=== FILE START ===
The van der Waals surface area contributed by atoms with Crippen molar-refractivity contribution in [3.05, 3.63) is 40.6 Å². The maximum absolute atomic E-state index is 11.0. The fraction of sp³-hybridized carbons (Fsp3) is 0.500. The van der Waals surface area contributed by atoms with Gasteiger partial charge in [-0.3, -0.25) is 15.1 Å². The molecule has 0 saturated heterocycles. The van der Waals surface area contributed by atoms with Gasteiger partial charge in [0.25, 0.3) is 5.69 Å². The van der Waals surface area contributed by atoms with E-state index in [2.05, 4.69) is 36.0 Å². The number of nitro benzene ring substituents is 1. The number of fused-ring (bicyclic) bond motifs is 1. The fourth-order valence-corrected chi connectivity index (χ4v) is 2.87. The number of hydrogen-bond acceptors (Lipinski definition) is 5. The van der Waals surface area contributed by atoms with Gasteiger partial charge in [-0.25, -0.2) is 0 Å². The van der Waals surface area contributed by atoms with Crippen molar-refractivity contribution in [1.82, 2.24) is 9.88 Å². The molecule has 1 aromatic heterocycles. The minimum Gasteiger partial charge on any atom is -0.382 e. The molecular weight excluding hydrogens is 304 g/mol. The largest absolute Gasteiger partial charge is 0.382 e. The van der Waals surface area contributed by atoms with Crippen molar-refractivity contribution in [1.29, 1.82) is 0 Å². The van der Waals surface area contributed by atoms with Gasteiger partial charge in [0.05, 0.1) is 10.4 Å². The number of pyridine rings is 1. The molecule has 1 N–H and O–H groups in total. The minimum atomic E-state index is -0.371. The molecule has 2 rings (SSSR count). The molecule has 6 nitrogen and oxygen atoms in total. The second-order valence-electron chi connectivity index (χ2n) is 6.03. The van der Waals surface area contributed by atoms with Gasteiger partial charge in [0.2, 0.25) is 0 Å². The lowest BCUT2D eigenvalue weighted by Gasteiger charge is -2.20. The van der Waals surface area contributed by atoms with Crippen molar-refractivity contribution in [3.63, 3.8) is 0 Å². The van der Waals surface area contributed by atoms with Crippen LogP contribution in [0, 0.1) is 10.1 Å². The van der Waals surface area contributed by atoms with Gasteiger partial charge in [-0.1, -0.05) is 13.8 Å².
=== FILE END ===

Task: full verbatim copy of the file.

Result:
The van der Waals surface area contributed by atoms with Crippen molar-refractivity contribution in [3.05, 3.63) is 40.6 Å². The maximum absolute atomic E-state index is 11.0. The fraction of sp³-hybridized carbons (Fsp3) is 0.500. The van der Waals surface area contributed by atoms with Gasteiger partial charge in [-0.3, -0.25) is 15.1 Å². The molecule has 0 saturated heterocycles. The van der Waals surface area contributed by atoms with Gasteiger partial charge in [0.25, 0.3) is 5.69 Å². The van der Waals surface area contributed by atoms with E-state index in [2.05, 4.69) is 36.0 Å². The number of nitro benzene ring substituents is 1. The number of fused-ring (bicyclic) bond motifs is 1. The fourth-order valence-corrected chi connectivity index (χ4v) is 2.87. The number of hydrogen-bond acceptors (Lipinski definition) is 5. The van der Waals surface area contributed by atoms with Gasteiger partial charge in [-0.25, -0.2) is 0 Å². The van der Waals surface area contributed by atoms with Crippen molar-refractivity contribution in [1.82, 2.24) is 9.88 Å². The molecule has 1 aromatic heterocycles. The minimum Gasteiger partial charge on any atom is -0.382 e. The molecular weight excluding hydrogens is 304 g/mol. The largest absolute Gasteiger partial charge is 0.382 e. The van der Waals surface area contributed by atoms with Crippen molar-refractivity contribution in [1.29, 1.82) is 0 Å². The van der Waals surface area contributed by atoms with Gasteiger partial charge in [0.05, 0.1) is 10.4 Å². The number of pyridine rings is 1. The molecule has 1 N–H and O–H groups in total. The minimum atomic E-state index is -0.371. The molecule has 2 rings (SSSR count). The molecule has 6 nitrogen and oxygen atoms in total. The second-order valence-electron chi connectivity index (χ2n) is 6.03. The van der Waals surface area contributed by atoms with Gasteiger partial charge in [0.2, 0.25) is 0 Å². The lowest BCUT2D eigenvalue weighted by Gasteiger charge is -2.20. The van der Waals surface area contributed by atoms with Crippen molar-refractivity contribution in [3.63, 3.8) is 0 Å². The van der Waals surface area contributed by atoms with Crippen LogP contribution in [0, 0.1) is 10.1 Å². The van der Waals surface area contributed by atoms with Gasteiger partial charge in [-0.1, -0.05) is 13.8 Å².